David Bourget (Western Ontario)
David Chalmers (ANU, NYU)
Rafael De Clercq
Ezio Di Nucci
Jack Alan Reynolds
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Metaphilosophy 40 (1):8-23 (2009)
Abstract: The cosmopolitan imagination constructs a world order in which the idea of human rights is an operative principle of justice. Does it also construct an idealisation of human rights? The radicality of Enlightenment cosmopolitanism, as developed by Kant, lay in its analysis of the roots of organised violence in the modern world and its visionary programme for changing the world. Today, the temptation that faces the cosmopolitan imagination is to turn itself into an endorsement of the existing order of human rights without a corresponding critical analysis of the roots of contemporary violence. Is the critical idealism associated with Kantian cosmopolitanism at risk of transmutation into an uncritical positivism? We find two prevailing approaches: either the constitutional framework of the existing world order is presented as the realisation of the cosmopolitan vision, or cosmopolitanism is turned into a utopian vision of a world order in which power is subordinated to the rule of international law. I suggest that the difficulties associated with both wings of cosmopolitanism threaten the legitimacy of the project and call for an understanding and culture of human rights that is less exclusively "conceptual" and more firmly grounded in social theory.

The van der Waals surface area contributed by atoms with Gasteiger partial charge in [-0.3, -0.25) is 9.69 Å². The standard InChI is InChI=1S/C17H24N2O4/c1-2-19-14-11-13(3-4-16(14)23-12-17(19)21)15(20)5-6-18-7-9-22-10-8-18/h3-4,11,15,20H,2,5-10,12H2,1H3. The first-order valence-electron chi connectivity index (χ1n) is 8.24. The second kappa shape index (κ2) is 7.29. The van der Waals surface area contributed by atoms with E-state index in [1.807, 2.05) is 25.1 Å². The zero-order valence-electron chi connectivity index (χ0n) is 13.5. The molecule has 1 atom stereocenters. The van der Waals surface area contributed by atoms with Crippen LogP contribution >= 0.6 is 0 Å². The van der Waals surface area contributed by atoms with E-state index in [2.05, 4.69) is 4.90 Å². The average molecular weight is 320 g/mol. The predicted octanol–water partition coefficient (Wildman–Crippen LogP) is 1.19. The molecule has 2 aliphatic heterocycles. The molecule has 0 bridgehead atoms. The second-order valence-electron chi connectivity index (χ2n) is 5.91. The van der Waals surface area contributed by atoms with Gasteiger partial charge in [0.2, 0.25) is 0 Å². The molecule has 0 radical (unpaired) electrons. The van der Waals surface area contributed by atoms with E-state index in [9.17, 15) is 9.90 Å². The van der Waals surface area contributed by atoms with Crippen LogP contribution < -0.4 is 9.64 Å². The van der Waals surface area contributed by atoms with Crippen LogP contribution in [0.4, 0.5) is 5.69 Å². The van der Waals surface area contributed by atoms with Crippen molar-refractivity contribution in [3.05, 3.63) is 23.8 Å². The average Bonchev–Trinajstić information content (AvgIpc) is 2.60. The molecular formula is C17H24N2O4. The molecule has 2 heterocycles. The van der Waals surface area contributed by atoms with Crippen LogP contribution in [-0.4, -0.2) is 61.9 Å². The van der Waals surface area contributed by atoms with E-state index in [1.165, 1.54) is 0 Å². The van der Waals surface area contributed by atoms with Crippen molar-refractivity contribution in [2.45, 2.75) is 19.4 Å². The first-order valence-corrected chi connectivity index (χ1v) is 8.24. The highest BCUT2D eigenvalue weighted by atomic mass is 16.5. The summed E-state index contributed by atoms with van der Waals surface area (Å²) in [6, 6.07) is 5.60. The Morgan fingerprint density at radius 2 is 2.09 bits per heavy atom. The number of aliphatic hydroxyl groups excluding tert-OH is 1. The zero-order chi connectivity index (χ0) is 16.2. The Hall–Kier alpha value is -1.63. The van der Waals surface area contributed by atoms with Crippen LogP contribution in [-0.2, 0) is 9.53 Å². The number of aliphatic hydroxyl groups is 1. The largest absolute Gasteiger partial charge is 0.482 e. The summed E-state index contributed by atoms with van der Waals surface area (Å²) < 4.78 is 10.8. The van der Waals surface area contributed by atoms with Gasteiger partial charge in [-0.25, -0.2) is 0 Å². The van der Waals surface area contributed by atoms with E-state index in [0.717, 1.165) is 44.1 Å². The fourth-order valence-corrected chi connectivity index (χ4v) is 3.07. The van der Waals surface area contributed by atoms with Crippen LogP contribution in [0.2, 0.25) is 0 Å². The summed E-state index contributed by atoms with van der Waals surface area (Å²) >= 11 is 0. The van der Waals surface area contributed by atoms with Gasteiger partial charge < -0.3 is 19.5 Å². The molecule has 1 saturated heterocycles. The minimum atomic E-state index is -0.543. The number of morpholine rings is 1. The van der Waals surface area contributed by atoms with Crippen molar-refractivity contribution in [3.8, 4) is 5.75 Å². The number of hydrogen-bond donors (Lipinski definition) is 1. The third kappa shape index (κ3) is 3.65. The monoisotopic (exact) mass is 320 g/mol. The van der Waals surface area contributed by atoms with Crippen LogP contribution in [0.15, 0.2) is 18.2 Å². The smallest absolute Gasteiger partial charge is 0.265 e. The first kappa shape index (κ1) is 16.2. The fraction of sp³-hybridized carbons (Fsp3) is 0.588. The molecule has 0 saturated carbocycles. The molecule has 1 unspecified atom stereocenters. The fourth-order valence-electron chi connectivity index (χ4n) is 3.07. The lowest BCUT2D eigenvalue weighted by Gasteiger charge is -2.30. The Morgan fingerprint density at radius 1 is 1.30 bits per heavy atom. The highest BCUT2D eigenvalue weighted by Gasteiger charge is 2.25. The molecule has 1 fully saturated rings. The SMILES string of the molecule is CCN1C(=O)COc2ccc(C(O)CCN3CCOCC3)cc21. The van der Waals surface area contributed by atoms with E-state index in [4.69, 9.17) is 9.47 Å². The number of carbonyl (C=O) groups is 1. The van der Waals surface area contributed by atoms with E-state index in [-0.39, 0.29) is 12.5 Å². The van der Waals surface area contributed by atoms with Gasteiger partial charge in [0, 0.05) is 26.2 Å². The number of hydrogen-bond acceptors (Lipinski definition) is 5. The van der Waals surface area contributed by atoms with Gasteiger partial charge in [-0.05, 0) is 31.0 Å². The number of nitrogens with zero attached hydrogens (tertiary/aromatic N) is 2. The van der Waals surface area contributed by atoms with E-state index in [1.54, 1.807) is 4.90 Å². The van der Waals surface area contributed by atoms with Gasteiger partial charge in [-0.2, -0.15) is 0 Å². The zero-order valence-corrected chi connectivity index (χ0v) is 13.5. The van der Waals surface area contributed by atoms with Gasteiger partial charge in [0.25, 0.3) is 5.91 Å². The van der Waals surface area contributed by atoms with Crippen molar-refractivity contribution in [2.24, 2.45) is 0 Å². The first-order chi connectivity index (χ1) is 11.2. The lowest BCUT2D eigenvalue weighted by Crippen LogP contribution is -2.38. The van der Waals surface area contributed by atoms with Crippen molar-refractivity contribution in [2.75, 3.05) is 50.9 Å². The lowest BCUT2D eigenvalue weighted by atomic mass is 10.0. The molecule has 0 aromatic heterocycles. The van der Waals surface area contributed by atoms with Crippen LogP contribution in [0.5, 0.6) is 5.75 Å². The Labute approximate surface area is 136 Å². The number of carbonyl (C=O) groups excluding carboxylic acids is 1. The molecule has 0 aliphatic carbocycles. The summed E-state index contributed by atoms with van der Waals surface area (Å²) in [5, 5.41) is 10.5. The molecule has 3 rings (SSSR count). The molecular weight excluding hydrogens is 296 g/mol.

|Keywords||Kant cosmopolitanism global human rights social theory Enlightenment|
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References found in this work BETA
Giorgio Agamben (1998). Homo Sacer: Sovereign Power and Bare Life. Stanford University Press.
Georg Wilhelm Friedrich Hegel (1991). Elements of the Philosophy of Right. Cambridge University Press.
Stephen Edelston Toulmin (1990). Cosmopolis the Hidden Agenda of Modernity. Monograph Collection (Matt - Pseudo).
Citations of this work BETA
Hartley Dean (2011). The Ethics of Migrant Welfare. Ethics and Social Welfare 5 (1):18-35.
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